National Public Radio deserves some sort prize for Most Energetic Attempt to Smear Harvey Weinstein on Conservative Christians. On Saturday night's All Things Considered, NPR host Michel Martin attempted to correlate the Weinstein sexual-assault scandal and the Cam Newton female-reporter-dismissing scandal with....peeling back the contraceptive mandate for religious employers under Obamacare.
Martin connected the stories by suggesting that "activist organizations" -- on the Left -- felt what NPR calls the "contraceptive coverage rollback" was "really important."
MICHEL MARTIN: Jeff, I'm going to throw one more wrinkle at you. And that is that this is the same week in which the Trump administration announced two new rules that would exempt for religious beliefs and moral convictions, all employers and insurance companies, from the mandate in the Affordable Care Act to cover contraception without co-pays or deductibles. And a number of kind of activist organizations have been sort of beating the drum about this and saying, hey, this is really important.
So I'm kind of wondering whether the Cam Newton, Harvey Weinstein stories get more attention, but are there other things that we should be paying more attention to? And I apologize, I didn't give you a lot of time to answer, but what are your thoughts about that?
CNN contributor Jeff Yang did not disappoint the ultraliberal audience of NPR, suggesting that this mandate is part of a "deeper structure" of sexist oppression, aided by "admitted sexual predator" Donald Trump:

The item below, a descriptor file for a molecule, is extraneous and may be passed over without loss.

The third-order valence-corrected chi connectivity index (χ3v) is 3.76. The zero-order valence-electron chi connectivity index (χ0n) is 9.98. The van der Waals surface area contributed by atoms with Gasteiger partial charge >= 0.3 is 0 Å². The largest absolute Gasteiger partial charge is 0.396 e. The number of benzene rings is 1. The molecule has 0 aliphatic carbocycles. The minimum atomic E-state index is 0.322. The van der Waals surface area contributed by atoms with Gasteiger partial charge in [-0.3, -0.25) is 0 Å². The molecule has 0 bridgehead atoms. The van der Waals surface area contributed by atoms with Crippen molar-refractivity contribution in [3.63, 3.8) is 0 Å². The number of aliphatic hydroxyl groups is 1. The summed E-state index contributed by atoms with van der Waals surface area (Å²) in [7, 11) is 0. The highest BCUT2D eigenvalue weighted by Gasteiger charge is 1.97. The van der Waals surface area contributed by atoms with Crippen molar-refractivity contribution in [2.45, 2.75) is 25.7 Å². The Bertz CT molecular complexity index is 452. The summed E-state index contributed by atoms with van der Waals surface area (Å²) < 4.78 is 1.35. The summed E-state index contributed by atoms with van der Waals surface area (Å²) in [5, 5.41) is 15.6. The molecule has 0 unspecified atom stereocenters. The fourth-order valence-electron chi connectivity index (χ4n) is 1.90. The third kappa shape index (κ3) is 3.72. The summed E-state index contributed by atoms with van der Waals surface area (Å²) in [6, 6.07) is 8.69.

JEFF YANG: Well, I think that actually they're all pretty well interlinked. I mean, we talk about these things as if they're individual incidents, but what they really are examples of a deeper structure, right? It's not whether women speak out because women are often not in positions to do so. It's whether men do because men are certainly aware when some somebody like a Harvey Weinstein is doing what he's doing that these activities are happening. But if they don't speak out, then women don't feel comfortable or able to speak out.
And then when you actually have a situation where somebody who is an admitted sexual predator is elected president, it seems to be further evidence that there's a deep structure that accepts these sorts of things as okay in society, I'd say at the very highest level.
Christian conservatives should suggest to NPR that deep structural oppression could be defined as being forced to subsidize NPR discussions that smear your faith-based beliefs as comparable to sexual assault.
Yang is just another liberal activist being offered a platform. He's race-hustling against Trump on his Twitter page (@originalspin) over ESPN's suspension of Jemele Hill: "Trump is now actively targeting @jemelehill—a woman of color who has bravely spoken out against state oppression—by name and livelihood."
And: "A white sitting POTUS singles out a private citizen for public retribution & naturally she’s a black woman. Mark this dark day in history."